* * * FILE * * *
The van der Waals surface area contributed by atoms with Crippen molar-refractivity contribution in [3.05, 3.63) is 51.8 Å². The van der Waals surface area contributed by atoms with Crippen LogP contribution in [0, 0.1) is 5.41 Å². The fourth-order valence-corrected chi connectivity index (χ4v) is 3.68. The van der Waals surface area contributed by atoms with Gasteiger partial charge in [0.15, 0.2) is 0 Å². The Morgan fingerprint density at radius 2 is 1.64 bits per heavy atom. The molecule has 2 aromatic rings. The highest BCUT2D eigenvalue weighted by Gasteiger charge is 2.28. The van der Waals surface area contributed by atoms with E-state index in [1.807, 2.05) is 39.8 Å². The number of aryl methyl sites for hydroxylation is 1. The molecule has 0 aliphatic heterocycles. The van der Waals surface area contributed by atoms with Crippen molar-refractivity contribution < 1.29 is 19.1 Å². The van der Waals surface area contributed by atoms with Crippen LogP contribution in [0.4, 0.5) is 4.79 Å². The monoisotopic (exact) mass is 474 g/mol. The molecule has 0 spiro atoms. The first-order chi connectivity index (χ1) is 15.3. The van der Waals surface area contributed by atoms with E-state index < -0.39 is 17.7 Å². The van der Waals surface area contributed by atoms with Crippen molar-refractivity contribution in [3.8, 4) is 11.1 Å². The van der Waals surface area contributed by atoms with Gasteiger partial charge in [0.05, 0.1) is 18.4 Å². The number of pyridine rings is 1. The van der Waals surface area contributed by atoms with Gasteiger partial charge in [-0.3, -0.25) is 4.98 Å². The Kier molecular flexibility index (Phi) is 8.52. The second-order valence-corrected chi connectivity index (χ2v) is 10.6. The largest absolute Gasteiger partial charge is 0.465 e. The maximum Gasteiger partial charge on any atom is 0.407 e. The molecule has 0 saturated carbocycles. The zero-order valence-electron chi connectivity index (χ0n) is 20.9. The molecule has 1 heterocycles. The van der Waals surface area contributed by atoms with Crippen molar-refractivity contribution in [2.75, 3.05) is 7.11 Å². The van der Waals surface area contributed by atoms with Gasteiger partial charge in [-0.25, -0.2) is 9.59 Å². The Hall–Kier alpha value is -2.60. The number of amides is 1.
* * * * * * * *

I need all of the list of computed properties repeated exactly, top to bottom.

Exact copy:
The van der Waals surface area contributed by atoms with Crippen molar-refractivity contribution in [3.05, 3.63) is 51.8 Å². The van der Waals surface area contributed by atoms with Crippen LogP contribution in [0, 0.1) is 5.41 Å². The fourth-order valence-corrected chi connectivity index (χ4v) is 3.68. The van der Waals surface area contributed by atoms with Gasteiger partial charge in [0.15, 0.2) is 0 Å². The Morgan fingerprint density at radius 2 is 1.64 bits per heavy atom. The molecule has 2 aromatic rings. The highest BCUT2D eigenvalue weighted by Gasteiger charge is 2.28. The van der Waals surface area contributed by atoms with E-state index in [1.807, 2.05) is 39.8 Å². The number of aryl methyl sites for hydroxylation is 1. The molecule has 0 aliphatic heterocycles. The van der Waals surface area contributed by atoms with Crippen molar-refractivity contribution < 1.29 is 19.1 Å². The van der Waals surface area contributed by atoms with Crippen LogP contribution in [0.4, 0.5) is 4.79 Å². The monoisotopic (exact) mass is 474 g/mol. The molecule has 0 spiro atoms. The first-order chi connectivity index (χ1) is 15.3. The van der Waals surface area contributed by atoms with E-state index < -0.39 is 17.7 Å². The van der Waals surface area contributed by atoms with Crippen molar-refractivity contribution in [3.8, 4) is 11.1 Å². The van der Waals surface area contributed by atoms with Gasteiger partial charge in [0.05, 0.1) is 18.4 Å². The number of pyridine rings is 1. The van der Waals surface area contributed by atoms with Gasteiger partial charge in [-0.3, -0.25) is 4.98 Å². The Kier molecular flexibility index (Phi) is 8.52. The second-order valence-corrected chi connectivity index (χ2v) is 10.6. The largest absolute Gasteiger partial charge is 0.465 e. The maximum Gasteiger partial charge on any atom is 0.407 e. The molecule has 0 saturated carbocycles. The zero-order valence-electron chi connectivity index (χ0n) is 20.9. The molecule has 1 heterocycles. The van der Waals surface area contributed by atoms with Crippen molar-refractivity contribution in [2.75, 3.05) is 7.11 Å². The van der Waals surface area contributed by atoms with Gasteiger partial charge in [-0.25, -0.2) is 9.59 Å². The Hall–Kier alpha value is -2.60. The number of amides is 1.